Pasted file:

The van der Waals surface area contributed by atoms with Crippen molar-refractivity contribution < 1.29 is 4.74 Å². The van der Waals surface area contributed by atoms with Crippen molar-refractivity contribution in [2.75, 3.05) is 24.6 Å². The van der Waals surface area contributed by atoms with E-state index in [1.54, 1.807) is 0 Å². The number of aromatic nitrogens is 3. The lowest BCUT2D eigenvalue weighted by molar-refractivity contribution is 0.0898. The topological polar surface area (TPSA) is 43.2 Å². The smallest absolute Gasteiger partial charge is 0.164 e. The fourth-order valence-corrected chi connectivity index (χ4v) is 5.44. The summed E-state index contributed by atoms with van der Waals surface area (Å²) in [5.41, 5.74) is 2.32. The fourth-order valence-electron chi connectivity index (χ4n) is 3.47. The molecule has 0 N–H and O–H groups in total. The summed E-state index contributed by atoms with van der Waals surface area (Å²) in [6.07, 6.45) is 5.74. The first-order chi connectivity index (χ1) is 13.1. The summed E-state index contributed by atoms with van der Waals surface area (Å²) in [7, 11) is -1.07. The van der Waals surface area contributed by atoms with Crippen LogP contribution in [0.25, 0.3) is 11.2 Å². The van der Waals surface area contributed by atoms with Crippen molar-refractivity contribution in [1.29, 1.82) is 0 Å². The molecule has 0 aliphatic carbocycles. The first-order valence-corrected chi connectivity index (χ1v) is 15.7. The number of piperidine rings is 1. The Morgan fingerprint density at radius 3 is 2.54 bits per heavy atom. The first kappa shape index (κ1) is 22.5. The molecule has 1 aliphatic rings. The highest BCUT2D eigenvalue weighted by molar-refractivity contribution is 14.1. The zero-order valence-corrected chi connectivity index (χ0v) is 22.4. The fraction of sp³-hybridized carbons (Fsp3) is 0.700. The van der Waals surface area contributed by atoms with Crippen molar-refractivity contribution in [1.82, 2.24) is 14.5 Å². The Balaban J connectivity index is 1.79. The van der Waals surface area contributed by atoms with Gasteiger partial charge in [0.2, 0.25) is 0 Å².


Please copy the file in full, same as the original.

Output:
The van der Waals surface area contributed by atoms with Crippen molar-refractivity contribution < 1.29 is 4.74 Å². The van der Waals surface area contributed by atoms with Crippen molar-refractivity contribution in [2.75, 3.05) is 24.6 Å². The van der Waals surface area contributed by atoms with E-state index in [1.54, 1.807) is 0 Å². The number of aromatic nitrogens is 3. The lowest BCUT2D eigenvalue weighted by molar-refractivity contribution is 0.0898. The topological polar surface area (TPSA) is 43.2 Å². The smallest absolute Gasteiger partial charge is 0.164 e. The fourth-order valence-corrected chi connectivity index (χ4v) is 5.44. The summed E-state index contributed by atoms with van der Waals surface area (Å²) in [5.41, 5.74) is 2.32. The fourth-order valence-electron chi connectivity index (χ4n) is 3.47. The molecule has 0 N–H and O–H groups in total. The summed E-state index contributed by atoms with van der Waals surface area (Å²) in [6.07, 6.45) is 5.74. The first-order chi connectivity index (χ1) is 13.1. The summed E-state index contributed by atoms with van der Waals surface area (Å²) in [7, 11) is -1.07. The van der Waals surface area contributed by atoms with Crippen LogP contribution in [0.25, 0.3) is 11.2 Å². The van der Waals surface area contributed by atoms with Crippen molar-refractivity contribution in [1.29, 1.82) is 0 Å². The molecule has 0 aliphatic carbocycles. The first-order valence-corrected chi connectivity index (χ1v) is 15.7. The number of piperidine rings is 1. The Morgan fingerprint density at radius 3 is 2.54 bits per heavy atom. The first kappa shape index (κ1) is 22.5. The molecule has 1 aliphatic rings. The highest BCUT2D eigenvalue weighted by molar-refractivity contribution is 14.1. The zero-order valence-corrected chi connectivity index (χ0v) is 22.4. The fraction of sp³-hybridized carbons (Fsp3) is 0.700. The van der Waals surface area contributed by atoms with Crippen molar-refractivity contribution in [1.82, 2.24) is 14.5 Å². The Balaban J connectivity index is 1.79. The van der Waals surface area contributed by atoms with Gasteiger partial charge in [0.2, 0.25) is 0 Å².